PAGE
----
Tracking Slow, Painful Progress
The region has clearly made progress in reducing the number of unemployed. In January of 2012, the six states in the Sixth Federal Reserve District had a combined total of 2,351,000 unemployed persons and an aggregated unemployment rate of 10.5 percent. By April 2013, the total number unemployed had declined to 1,731,000 and the region’s unemployment rate had fallen to 7.5 percent.
Here’s another way to look at the unemployment issue: Before unemployment began to increase in 2007, the region had a total of 904,000 unemployed. As noted above, in April more than 1.7 million people were still out of work, meaning that 872,500 more people are unemployed now than there were before the recession.
Even if we believe that labor markets were abnormally tight before the recession and that we shouldn’t use the 2005–06 period as a benchmark for what “normal” levels of unemployment would be in an economy exhibiting healthy, sustainable growth rates, a look at unemployment rates since 1990 shows that the current unemployment is still relatively high. From 1990 through 2006, the region’s aggregated average unemployment rate was 5.4 percent. That level is a bit higher than the low of 4 percent reached in early 2007 but still above the latest reading of 7.5 percent. A look at individual states shows that, for most areas in the region, unemployment remains high.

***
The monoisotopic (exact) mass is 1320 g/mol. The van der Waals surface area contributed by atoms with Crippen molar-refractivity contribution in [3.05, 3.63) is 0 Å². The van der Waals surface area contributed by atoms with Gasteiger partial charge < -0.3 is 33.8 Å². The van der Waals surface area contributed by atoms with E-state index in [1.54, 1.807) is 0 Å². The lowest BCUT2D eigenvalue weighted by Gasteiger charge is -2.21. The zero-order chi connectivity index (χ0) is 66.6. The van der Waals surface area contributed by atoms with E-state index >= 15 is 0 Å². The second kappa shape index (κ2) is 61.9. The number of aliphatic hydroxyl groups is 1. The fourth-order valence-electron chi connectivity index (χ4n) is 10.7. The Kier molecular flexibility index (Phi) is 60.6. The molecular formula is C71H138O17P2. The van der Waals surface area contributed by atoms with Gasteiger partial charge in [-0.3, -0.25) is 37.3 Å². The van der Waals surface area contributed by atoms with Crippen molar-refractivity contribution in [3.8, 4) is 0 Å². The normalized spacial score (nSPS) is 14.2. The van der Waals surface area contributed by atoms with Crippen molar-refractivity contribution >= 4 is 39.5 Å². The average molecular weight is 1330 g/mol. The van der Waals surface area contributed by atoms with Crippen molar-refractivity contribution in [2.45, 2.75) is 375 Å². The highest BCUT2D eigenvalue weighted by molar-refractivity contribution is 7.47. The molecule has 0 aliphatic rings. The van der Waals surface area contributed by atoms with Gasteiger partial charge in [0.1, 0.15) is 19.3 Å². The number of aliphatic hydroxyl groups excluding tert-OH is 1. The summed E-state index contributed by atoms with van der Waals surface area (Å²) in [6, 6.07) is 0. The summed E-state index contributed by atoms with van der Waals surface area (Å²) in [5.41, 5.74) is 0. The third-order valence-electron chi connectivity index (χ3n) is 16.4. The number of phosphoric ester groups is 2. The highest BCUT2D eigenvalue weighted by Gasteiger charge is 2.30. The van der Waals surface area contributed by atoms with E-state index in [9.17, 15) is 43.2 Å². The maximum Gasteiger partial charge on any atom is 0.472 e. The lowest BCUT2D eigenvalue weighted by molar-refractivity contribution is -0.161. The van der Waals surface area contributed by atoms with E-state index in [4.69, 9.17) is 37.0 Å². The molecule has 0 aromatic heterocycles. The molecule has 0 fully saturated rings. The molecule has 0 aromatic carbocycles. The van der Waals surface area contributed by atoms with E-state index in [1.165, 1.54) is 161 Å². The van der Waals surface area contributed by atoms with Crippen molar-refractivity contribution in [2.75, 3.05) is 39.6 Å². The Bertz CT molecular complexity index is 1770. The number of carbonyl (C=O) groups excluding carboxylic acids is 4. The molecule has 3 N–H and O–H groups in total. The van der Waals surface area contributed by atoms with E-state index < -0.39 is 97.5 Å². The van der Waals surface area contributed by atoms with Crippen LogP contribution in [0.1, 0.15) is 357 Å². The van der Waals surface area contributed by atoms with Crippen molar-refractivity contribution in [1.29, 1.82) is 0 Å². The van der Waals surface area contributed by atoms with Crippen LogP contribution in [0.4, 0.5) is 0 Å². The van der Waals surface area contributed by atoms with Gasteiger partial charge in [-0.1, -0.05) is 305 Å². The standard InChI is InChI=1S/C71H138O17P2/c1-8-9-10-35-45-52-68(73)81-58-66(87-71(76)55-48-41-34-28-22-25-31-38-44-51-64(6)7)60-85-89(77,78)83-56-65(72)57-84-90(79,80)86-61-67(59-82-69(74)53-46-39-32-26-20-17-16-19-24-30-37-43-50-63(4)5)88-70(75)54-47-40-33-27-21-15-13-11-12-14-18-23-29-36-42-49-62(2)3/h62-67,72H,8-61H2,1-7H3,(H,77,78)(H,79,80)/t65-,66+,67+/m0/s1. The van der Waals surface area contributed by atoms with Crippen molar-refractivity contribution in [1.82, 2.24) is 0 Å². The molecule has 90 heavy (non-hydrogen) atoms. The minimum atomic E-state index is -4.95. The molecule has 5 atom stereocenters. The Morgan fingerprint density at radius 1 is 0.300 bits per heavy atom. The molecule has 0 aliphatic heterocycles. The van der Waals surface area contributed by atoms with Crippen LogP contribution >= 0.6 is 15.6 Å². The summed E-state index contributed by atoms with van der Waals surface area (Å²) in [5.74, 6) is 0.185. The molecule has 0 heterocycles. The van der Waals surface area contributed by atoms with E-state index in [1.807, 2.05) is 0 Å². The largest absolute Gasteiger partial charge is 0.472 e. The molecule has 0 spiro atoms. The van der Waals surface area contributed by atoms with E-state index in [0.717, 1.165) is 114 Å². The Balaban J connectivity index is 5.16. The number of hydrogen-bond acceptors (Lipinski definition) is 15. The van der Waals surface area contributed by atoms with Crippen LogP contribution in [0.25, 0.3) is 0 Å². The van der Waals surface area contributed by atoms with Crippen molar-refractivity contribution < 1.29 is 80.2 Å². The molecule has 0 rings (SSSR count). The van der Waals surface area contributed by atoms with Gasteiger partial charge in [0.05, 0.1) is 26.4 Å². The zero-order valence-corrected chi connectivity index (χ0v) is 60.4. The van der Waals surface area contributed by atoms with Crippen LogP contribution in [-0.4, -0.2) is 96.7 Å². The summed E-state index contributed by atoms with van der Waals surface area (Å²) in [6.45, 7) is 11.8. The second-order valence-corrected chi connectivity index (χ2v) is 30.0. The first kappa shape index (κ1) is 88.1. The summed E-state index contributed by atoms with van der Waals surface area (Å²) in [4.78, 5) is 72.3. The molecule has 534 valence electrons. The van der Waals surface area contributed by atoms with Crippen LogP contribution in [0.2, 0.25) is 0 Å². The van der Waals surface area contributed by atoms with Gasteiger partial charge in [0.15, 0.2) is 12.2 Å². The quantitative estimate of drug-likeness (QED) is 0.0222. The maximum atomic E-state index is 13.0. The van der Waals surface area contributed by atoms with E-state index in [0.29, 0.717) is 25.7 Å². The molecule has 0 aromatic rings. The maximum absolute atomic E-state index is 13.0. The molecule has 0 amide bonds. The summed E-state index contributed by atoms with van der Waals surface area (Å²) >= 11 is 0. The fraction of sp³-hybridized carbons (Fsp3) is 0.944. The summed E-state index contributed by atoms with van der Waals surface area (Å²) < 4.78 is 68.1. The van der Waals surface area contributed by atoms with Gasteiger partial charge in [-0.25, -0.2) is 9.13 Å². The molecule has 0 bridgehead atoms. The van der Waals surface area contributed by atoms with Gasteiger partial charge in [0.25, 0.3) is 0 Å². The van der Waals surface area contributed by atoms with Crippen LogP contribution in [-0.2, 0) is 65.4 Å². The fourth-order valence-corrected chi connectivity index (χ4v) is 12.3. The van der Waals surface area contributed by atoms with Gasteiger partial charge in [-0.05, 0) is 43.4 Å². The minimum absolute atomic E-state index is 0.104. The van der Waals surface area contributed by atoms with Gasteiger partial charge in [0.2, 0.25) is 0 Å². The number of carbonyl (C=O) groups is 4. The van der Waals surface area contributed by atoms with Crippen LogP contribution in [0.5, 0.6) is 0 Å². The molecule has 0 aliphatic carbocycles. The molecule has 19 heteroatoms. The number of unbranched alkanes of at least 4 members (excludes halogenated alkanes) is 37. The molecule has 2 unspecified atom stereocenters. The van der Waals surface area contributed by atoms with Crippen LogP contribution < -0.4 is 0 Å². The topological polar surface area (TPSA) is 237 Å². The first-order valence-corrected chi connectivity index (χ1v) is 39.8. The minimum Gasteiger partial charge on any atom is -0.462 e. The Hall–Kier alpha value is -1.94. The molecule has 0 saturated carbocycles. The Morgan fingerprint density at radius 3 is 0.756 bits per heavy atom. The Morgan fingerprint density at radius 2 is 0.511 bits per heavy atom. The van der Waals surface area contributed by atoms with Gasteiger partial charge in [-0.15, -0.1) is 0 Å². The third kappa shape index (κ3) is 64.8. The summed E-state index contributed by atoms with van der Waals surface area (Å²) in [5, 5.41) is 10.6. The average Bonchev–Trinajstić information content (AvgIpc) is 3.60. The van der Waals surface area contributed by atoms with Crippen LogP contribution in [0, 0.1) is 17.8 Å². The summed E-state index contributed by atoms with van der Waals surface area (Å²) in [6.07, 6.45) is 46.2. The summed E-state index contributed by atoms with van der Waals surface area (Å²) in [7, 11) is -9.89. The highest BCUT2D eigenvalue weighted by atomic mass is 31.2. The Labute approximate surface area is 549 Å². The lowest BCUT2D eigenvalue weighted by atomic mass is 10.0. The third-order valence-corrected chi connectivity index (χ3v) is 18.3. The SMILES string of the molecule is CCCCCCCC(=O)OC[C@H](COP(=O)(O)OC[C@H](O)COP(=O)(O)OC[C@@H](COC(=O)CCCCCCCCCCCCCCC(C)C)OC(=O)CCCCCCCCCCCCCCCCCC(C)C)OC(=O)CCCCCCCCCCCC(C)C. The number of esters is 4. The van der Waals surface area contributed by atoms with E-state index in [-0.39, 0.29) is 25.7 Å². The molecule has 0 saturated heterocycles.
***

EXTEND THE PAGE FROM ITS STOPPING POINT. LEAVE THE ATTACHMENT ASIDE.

So while unemployment rates have come down and the number of unemployed may not be as high as it was a few years ago, the region is still suffering from higher-than-average unemployment. Progress has been real, but there is still a lot of pain out there.
To keep up to date with the latest on labor market developments, please see the Atlanta Fed’s Center for Human Capital Studies, which is home to several unique tools to track developments in national and regional employment trends. These tools include the Jobs Calculator, which calculates the net employment change needed to achieve a target unemployment rate after a specified number of months. The user can adjust the target unemployment rate, the number of months, and the assumed labor force growth. We have also recently added the Labor Market Spider Chart, a great tool designed to allow real-time tracking or monitoring of broad labor market developments by comparing current conditions with those in the fourth quarters of 2007 (the prerecession peak) and 2009 (the postrecession trough in employment). Finally, see our Human Capital Compendium, which is a repository of research published since 2008 by the Federal Reserve Board of Governors and all 12 Reserve Banks on topics related to employment, unemployment, and workforce development.
By Mike Chriszt, a vice president in the Atlanta Fed’s public affairs department
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